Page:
Weekly Wellness #5
It is hard to believe, but we are a month into physical-distancing. I have found that (like anything in life) there are associated challenges and joys in this unexpected situation. I hope you have too. As we are all getting oriented to this new way of being, it can be helpful to look past how we can ‘cope’ with the circumstances, and look at how we are actually fostering resilience in ourselves and our children.
“The struggle you're in today is developing the strength you need for tomorrow.” (author Robert Tew)
Consider how you can take advantage of this time to strengthen your family’s mental health in the long-term. Reflect on how your family can shift the focus from ‘surviving’ to ‘thriving’. This challenge will look different in every family, but below are some ideas you may want to try.
Q. How can we capitalize on this time as a family to strengthen our mental health together?
A. Healthy thinking patterns take practice. Just like building muscle, we need to work on thinking positively in order get mentally stronger. Here are some ways:
- Challenge everyone in the family to give each other a daily compliment. It can be something big or small, such as “Thanks for letting me go first”. We can actually make ourselves happier when we train ourselves to look for the little positives throughout our days.
- Find a way in which your family can focus on supporting other people. Helping others helps us. Check out Propellus: volunteer opportunities for COVID-19
Help challenge the black-and-white thinking that can lead to anxiety and depression. Have a family discussion about the ‘pros’ and ‘cons’ of physical-distancing.
- Celebrate each other’s differences. Dedicate a time for each member of the household to determine a group game/activity/discussion of their choice.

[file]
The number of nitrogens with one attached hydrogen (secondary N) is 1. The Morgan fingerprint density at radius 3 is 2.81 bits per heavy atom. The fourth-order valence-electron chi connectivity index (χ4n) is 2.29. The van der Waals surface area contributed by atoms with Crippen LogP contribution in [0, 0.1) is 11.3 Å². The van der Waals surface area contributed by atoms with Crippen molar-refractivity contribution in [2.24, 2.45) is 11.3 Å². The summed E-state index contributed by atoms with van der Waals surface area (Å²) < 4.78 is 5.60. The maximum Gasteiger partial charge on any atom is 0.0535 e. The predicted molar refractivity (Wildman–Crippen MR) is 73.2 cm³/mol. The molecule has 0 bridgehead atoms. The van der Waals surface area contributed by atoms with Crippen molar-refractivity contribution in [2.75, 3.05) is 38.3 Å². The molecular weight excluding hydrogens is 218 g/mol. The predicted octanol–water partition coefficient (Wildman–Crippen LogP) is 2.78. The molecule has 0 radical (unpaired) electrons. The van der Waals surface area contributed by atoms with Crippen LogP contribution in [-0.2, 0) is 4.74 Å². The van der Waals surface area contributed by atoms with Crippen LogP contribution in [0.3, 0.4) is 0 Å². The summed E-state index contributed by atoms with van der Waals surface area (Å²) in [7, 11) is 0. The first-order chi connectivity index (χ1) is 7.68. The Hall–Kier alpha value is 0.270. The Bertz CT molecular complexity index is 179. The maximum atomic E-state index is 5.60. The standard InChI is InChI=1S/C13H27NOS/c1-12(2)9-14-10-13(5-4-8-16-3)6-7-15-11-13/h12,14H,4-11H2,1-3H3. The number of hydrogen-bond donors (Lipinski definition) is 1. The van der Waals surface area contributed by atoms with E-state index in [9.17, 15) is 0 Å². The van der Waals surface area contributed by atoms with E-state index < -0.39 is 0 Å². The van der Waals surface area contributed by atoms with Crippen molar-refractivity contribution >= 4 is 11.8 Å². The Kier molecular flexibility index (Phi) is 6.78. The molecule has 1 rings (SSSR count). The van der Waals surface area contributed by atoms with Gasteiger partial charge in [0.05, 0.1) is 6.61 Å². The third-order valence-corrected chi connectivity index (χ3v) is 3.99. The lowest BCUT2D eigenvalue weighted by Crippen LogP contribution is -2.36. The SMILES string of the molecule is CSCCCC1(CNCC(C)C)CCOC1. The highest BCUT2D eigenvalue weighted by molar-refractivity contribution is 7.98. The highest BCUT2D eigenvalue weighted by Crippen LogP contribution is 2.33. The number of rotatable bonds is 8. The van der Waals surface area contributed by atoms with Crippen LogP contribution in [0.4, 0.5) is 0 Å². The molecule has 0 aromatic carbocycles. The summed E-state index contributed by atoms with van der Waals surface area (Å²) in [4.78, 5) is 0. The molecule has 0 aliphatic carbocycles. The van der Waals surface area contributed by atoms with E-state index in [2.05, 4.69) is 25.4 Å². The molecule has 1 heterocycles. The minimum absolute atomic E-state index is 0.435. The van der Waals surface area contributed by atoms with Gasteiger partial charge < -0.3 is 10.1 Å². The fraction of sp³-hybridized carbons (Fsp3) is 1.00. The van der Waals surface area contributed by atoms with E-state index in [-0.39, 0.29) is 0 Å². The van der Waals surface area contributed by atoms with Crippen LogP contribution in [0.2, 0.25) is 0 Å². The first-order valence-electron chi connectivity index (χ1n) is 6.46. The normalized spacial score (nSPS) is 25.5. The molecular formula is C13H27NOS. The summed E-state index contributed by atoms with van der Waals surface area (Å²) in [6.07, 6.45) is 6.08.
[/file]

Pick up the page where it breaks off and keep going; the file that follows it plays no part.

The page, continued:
- Make yourself a cup of tea and listen to a free webinar focused on supporting YOU, such as: Mental Health and Resilience during COVID-19 or Working From Home during COVID-19.
- When we regularly practice regulating our thoughts and emotions, we are more able to do it when we really need it: free stress-reduction audio exercises for adults and kids.
- Find fun ways to teach kids about being in control of their brain through: Imagine Action or Mindfulness games for kids
Q. My child actually seems quite relieved to be at home, because they are typically anxious about school and/or in social situations. Is that a good thing?
A. Yes and no. We have all had a large and unexpected disruption to our lives, and it is reassuring to be in an environment that feels safe and comfortable. However, if our kids are usually anxious, the current circumstances may have actually led to LESS anxiety over the course of their day. That is because anxiety encourages avoidance. And, right now there are a lot of things we cannot do, such as going to school, or navigating social dynamics in-person – so we are avoiding things that may usually challenge us.
For kids (or adults!) who are having this experience, it is helpful to acknowledge it and consider how it can be valuable for the long-term for us to still challenge ourselves a little each day. Knowing that we can survive an uncomfortable situation, and even grow, this is how we build resilience. We want to ensure that when our young people go back out into the real world, they are ready to thrive. Here are a few examples:
- If your child or adolescent shies away from initiating contact with other kids, encourage them to reach out to one person a day. Acknowledge that it may not turn out the way they want, but the goal is to give it a try!
- A family talent show is a great way to model for your child that it is possible to go out of your comfort zone, survive, and have a good laugh at yourself.
- Pick a new skill to try that is not easy, and requires some persistence over time.
- When on a walk, challenge the young person to say “hi” to a stranger.